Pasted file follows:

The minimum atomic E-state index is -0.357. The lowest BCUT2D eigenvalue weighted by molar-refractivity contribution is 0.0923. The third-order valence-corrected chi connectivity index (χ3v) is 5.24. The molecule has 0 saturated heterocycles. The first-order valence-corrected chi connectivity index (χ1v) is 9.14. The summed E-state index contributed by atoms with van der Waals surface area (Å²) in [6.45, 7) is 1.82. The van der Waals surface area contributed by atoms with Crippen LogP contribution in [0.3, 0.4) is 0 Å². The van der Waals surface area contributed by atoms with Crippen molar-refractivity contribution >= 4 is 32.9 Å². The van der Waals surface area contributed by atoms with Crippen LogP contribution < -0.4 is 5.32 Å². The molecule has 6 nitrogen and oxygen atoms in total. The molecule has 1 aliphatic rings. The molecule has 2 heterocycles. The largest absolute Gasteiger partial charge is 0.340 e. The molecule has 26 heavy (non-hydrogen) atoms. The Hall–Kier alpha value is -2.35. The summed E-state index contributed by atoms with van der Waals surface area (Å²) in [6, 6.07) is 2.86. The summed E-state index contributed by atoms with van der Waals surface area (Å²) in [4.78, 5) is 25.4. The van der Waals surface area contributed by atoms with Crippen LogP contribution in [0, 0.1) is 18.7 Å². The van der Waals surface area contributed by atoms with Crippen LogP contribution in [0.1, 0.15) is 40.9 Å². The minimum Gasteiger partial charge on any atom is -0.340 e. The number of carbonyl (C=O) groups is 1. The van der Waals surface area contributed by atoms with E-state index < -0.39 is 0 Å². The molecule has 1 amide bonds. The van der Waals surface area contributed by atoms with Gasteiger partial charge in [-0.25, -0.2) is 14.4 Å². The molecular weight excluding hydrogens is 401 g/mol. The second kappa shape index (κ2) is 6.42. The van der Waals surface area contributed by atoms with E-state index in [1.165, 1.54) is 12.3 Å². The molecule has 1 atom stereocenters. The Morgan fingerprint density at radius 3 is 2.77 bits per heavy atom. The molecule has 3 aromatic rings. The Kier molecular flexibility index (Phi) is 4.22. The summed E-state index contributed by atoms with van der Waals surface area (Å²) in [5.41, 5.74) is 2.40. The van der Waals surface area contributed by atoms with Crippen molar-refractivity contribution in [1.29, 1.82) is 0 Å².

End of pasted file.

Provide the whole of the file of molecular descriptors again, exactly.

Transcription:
The minimum atomic E-state index is -0.357. The lowest BCUT2D eigenvalue weighted by molar-refractivity contribution is 0.0923. The third-order valence-corrected chi connectivity index (χ3v) is 5.24. The molecule has 0 saturated heterocycles. The first-order valence-corrected chi connectivity index (χ1v) is 9.14. The summed E-state index contributed by atoms with van der Waals surface area (Å²) in [6.45, 7) is 1.82. The van der Waals surface area contributed by atoms with Crippen LogP contribution in [0.3, 0.4) is 0 Å². The van der Waals surface area contributed by atoms with Crippen molar-refractivity contribution >= 4 is 32.9 Å². The van der Waals surface area contributed by atoms with Crippen LogP contribution < -0.4 is 5.32 Å². The molecule has 6 nitrogen and oxygen atoms in total. The molecule has 1 aliphatic rings. The molecule has 2 heterocycles. The largest absolute Gasteiger partial charge is 0.340 e. The molecule has 26 heavy (non-hydrogen) atoms. The Hall–Kier alpha value is -2.35. The summed E-state index contributed by atoms with van der Waals surface area (Å²) in [6, 6.07) is 2.86. The summed E-state index contributed by atoms with van der Waals surface area (Å²) in [4.78, 5) is 25.4. The van der Waals surface area contributed by atoms with Crippen LogP contribution in [0, 0.1) is 18.7 Å². The van der Waals surface area contributed by atoms with Crippen LogP contribution in [0.1, 0.15) is 40.9 Å². The minimum Gasteiger partial charge on any atom is -0.340 e. The number of carbonyl (C=O) groups is 1. The van der Waals surface area contributed by atoms with E-state index < -0.39 is 0 Å². The molecule has 1 amide bonds. The van der Waals surface area contributed by atoms with Gasteiger partial charge in [-0.25, -0.2) is 14.4 Å². The molecular weight excluding hydrogens is 401 g/mol. The second kappa shape index (κ2) is 6.42. The van der Waals surface area contributed by atoms with E-state index in [1.165, 1.54) is 12.3 Å². The molecule has 1 atom stereocenters. The Morgan fingerprint density at radius 3 is 2.77 bits per heavy atom. The molecule has 3 aromatic rings. The Kier molecular flexibility index (Phi) is 4.22. The summed E-state index contributed by atoms with van der Waals surface area (Å²) in [5.41, 5.74) is 2.40. The van der Waals surface area contributed by atoms with Crippen molar-refractivity contribution in [1.29, 1.82) is 0 Å².